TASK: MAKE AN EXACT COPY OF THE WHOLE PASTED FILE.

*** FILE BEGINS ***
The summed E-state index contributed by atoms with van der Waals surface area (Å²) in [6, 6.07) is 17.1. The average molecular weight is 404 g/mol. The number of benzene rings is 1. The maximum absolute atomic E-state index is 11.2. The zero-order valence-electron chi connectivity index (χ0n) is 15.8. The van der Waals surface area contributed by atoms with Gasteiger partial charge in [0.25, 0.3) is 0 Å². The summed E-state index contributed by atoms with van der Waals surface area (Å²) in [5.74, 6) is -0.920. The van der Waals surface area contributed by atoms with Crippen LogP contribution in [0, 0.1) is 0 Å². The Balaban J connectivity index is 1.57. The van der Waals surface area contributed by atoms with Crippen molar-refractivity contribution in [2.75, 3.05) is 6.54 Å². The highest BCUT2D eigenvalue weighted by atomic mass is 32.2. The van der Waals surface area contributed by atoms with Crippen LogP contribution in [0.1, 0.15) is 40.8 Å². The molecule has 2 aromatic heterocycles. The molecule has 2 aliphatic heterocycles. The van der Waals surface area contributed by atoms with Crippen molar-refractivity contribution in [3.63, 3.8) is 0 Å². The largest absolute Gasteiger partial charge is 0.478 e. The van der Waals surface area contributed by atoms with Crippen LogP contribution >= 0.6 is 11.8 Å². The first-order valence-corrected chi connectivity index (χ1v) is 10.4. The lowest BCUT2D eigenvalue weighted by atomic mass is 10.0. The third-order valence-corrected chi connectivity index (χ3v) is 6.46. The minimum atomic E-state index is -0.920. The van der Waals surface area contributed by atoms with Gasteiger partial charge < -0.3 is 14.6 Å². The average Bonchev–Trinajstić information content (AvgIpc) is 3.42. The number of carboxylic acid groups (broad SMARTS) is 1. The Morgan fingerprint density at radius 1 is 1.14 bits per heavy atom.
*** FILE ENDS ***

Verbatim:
The summed E-state index contributed by atoms with van der Waals surface area (Å²) in [6, 6.07) is 17.1. The average molecular weight is 404 g/mol. The number of benzene rings is 1. The maximum absolute atomic E-state index is 11.2. The zero-order valence-electron chi connectivity index (χ0n) is 15.8. The van der Waals surface area contributed by atoms with Gasteiger partial charge in [0.25, 0.3) is 0 Å². The summed E-state index contributed by atoms with van der Waals surface area (Å²) in [5.74, 6) is -0.920. The van der Waals surface area contributed by atoms with Crippen LogP contribution in [0, 0.1) is 0 Å². The Balaban J connectivity index is 1.57. The van der Waals surface area contributed by atoms with Crippen molar-refractivity contribution in [2.75, 3.05) is 6.54 Å². The highest BCUT2D eigenvalue weighted by atomic mass is 32.2. The van der Waals surface area contributed by atoms with Crippen LogP contribution in [0.1, 0.15) is 40.8 Å². The molecule has 2 aromatic heterocycles. The molecule has 2 aliphatic heterocycles. The van der Waals surface area contributed by atoms with Crippen molar-refractivity contribution in [3.63, 3.8) is 0 Å². The largest absolute Gasteiger partial charge is 0.478 e. The van der Waals surface area contributed by atoms with Crippen LogP contribution >= 0.6 is 11.8 Å². The first-order valence-corrected chi connectivity index (χ1v) is 10.4. The lowest BCUT2D eigenvalue weighted by atomic mass is 10.0. The third-order valence-corrected chi connectivity index (χ3v) is 6.46. The minimum atomic E-state index is -0.920. The van der Waals surface area contributed by atoms with Gasteiger partial charge < -0.3 is 14.6 Å². The average Bonchev–Trinajstić information content (AvgIpc) is 3.42. The number of carboxylic acid groups (broad SMARTS) is 1. The Morgan fingerprint density at radius 1 is 1.14 bits per heavy atom.